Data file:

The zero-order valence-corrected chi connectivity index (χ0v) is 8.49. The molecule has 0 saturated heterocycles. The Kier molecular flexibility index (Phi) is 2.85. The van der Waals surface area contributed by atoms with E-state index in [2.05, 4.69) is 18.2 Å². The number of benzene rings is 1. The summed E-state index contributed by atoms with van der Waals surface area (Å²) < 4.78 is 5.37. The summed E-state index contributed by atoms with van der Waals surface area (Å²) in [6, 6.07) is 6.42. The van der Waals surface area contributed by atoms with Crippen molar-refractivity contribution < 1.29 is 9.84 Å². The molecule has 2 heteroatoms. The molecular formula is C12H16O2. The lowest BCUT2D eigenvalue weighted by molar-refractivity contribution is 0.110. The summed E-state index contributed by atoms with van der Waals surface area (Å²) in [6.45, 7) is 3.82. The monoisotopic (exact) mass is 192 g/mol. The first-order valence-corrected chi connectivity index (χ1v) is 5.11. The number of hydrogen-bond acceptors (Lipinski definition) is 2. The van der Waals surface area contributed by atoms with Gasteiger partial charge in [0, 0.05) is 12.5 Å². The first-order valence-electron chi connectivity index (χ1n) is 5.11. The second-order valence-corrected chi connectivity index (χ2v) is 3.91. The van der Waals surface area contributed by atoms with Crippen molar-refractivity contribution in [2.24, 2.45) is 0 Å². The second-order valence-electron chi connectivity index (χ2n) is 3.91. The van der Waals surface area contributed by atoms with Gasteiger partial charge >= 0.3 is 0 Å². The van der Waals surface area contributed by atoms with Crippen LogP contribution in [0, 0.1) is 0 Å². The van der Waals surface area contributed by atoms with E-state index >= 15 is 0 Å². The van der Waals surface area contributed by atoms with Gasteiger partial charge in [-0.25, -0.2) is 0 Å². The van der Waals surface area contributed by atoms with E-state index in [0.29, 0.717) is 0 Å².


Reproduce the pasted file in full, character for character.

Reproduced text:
The zero-order valence-corrected chi connectivity index (χ0v) is 8.49. The molecule has 0 saturated heterocycles. The Kier molecular flexibility index (Phi) is 2.85. The van der Waals surface area contributed by atoms with E-state index in [2.05, 4.69) is 18.2 Å². The number of benzene rings is 1. The summed E-state index contributed by atoms with van der Waals surface area (Å²) < 4.78 is 5.37. The summed E-state index contributed by atoms with van der Waals surface area (Å²) in [6, 6.07) is 6.42. The van der Waals surface area contributed by atoms with Crippen molar-refractivity contribution < 1.29 is 9.84 Å². The molecule has 2 heteroatoms. The molecular formula is C12H16O2. The lowest BCUT2D eigenvalue weighted by molar-refractivity contribution is 0.110. The summed E-state index contributed by atoms with van der Waals surface area (Å²) in [6.45, 7) is 3.82. The monoisotopic (exact) mass is 192 g/mol. The first-order valence-corrected chi connectivity index (χ1v) is 5.11. The number of hydrogen-bond acceptors (Lipinski definition) is 2. The van der Waals surface area contributed by atoms with Gasteiger partial charge in [0, 0.05) is 12.5 Å². The first-order valence-electron chi connectivity index (χ1n) is 5.11. The second-order valence-corrected chi connectivity index (χ2v) is 3.91. The van der Waals surface area contributed by atoms with Crippen molar-refractivity contribution in [2.24, 2.45) is 0 Å². The second-order valence-electron chi connectivity index (χ2n) is 3.91. The van der Waals surface area contributed by atoms with Gasteiger partial charge >= 0.3 is 0 Å². The van der Waals surface area contributed by atoms with Crippen LogP contribution in [0, 0.1) is 0 Å². The van der Waals surface area contributed by atoms with E-state index >= 15 is 0 Å². The van der Waals surface area contributed by atoms with Gasteiger partial charge in [-0.25, -0.2) is 0 Å². The van der Waals surface area contributed by atoms with E-state index in [0.29, 0.717) is 0 Å².